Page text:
7 Cold Hardy Chicken Breeds

Delaware Chickens
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If you want eggs all year long but live in an area with harsh winters, you will need cold hardy chickens. A chicken is considered cold hardy if it can weather frigid temperatures, and it may even produce eggs, but do so at a lower rate. There are a few different characteristics that help make a chicken cold hardy, such as a small comb or large size. Here are seven cold hardy breeds for you to consider as additions to your coop.


This breed was created specifically to endure Canadian winters, so it is tremendously cold hardy. This chicken has an extremely small comb and is a bit on the chunky side. They weather the cold so well that they can continue to lay eggs in the deep mid-winter.


Developed by a woman in Ohio, these dark brown hens can lay all year long. They are good foragers as well, meaning you will not have to increase their feed as dramatically during lean months. They are also quite docile and do well with children.


Delawares are another good foraging breed, and they are known to lay between 200 and 280 eggs every year. Their single, small comb is more frostbite-resistant that larger-combed hens. They mature quickly and are good for both eggs and meat.


One feature that makes Ameraucana hens different from other cold hardy chickens is that they lay blue eggs. For that reason, be careful about hatcheries that sell Easter Egg hens in place of this breed since they are less cold hardy but still produce blue and blue-green eggs. These beautiful eggs make them a breed that is always in high demand, so you may need to get on a waiting list if this is the breed you want.


This active and friendly cold hardy hen can produce about 180 eggs or more each year. Their comb has extended tips, which means that while they can weather most winters, they are not ideal for the most extreme places.


When you have especially harsh winters and mild summers, Dominique is a good choice. They are not very heat hardy but produce well in the winter months. This is another breed with a look-alike, the Barred Rock. To tell the two apart, notice that Dominique has a rose comb while Barred Rocks have a single comb.


This breed has a very dependable layer and an easygoing nature and is quite cold hardy. They are usually heavy bodied and come in a few different sub-breeds. One particularly beautiful one is the Silver Laced Wyandotte, an American-made version of this old breed.

Getting eggs all year long is easy to achieve when you have chickens made for the unforgiving cold of winter. These seven breeds are all quite popular for areas that experience cold winters. Look for hens with small combs and heavy bodies to know if they can handle the cold. On the flip side, there are also heat hardy breeds you can look into if you have harsh summers.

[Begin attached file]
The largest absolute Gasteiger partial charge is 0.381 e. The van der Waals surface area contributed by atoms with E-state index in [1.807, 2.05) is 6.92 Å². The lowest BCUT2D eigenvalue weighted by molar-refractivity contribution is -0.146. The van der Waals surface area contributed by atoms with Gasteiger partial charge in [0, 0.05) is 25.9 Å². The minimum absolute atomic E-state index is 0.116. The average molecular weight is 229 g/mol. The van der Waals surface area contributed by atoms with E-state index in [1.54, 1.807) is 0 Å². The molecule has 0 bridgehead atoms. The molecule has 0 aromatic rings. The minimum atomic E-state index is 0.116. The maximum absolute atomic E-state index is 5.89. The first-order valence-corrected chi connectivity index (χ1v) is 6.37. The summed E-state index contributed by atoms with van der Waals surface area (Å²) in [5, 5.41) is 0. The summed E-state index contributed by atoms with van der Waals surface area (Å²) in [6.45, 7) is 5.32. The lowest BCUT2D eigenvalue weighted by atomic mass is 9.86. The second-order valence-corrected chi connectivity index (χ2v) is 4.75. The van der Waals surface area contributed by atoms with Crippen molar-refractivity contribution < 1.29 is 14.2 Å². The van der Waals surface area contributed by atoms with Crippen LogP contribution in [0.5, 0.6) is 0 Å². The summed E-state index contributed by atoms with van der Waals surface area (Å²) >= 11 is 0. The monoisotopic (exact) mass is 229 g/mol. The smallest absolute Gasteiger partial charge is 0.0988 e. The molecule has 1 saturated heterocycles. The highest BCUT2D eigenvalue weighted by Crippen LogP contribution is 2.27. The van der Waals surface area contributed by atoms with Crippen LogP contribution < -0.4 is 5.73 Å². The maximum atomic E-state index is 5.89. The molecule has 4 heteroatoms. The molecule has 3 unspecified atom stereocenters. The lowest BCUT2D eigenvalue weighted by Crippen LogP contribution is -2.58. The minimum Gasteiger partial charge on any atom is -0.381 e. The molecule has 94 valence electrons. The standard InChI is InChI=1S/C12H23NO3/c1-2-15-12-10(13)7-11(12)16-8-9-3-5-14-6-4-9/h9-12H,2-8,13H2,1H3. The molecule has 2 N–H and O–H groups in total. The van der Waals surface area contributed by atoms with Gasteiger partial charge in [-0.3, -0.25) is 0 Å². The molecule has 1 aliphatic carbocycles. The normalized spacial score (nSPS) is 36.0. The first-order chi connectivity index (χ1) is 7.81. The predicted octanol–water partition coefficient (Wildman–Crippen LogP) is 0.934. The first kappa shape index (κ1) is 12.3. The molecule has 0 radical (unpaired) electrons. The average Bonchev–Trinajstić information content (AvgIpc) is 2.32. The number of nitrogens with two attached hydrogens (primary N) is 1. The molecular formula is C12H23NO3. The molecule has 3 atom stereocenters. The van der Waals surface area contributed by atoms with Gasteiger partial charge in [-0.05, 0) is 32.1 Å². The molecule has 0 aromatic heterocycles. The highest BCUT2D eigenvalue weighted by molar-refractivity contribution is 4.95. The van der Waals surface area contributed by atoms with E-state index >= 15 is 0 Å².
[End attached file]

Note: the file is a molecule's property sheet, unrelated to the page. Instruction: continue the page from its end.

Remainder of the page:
Freedom Rangers: A Meat Bird Alternative

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A few months back, a customer emailed us wondering about “Freedom Ranger” chickens. A friend of his was raising them and he was curious. I had never heard of them and got curious, too. So I started doing some research.

The name gets your attention, doesn’t it? Makes you think of America, and self sufficiency, and independence! All the good stuff, right?

OK – stop right there because the good ol’ Internet has an awful lot of misinformation floating around there about these guys!

Courtesy of Wendy Smoak FlickrTHE NAME GAME

First, there’s a good reason for that catchy name, kids: marketing. Yep, the Freedom Ranger is a brand name for a hybrid chicken. There’s also Red Rangers and Black Rangers. That means you can’t breed ‘em at home. They come from a cross of 4 different breeds so if you hatch out the eggs, they won’t be the same as the parents.

And there’s nothing wrong with that. Most of the chickens sold specifically as meat birds are hybrid birds, created from a cross between a few different breeds, designed to grow fast and plump and be little eating machines. And the most popular of these are the Cornish and White Rock cross breeds.


But you’ll find sites out there calling these a “heritage breed” and forums where people talk about how wonderful they are so they can raise their own meat birds from the eggs of these chickens who will sit on them and be broody hens. Not true. There are sites that say the Cornish Cross breeds are “genetically modified”: also not true except that they’re bred for certain characteristics, just like that early producing tomato I grow every year to guarantee some tomatoes by July.

There are sites that seem to claim they can get most of their food supply by free ranging. Not true either. Without a high protein, but balanced food source, you’re gonna end up with birds that have health problems (one may be incurable: death) and birds that will take a looong time to reach an eating weight.

We’re not going to get into any of the big thorny issues that people raise about monopolies on breeding stock and who controls what and “Big Agriculture” business; that’s a whole other story for another day so don’t ask!

Take a deep breath. Don’t get sucked into the nonsense.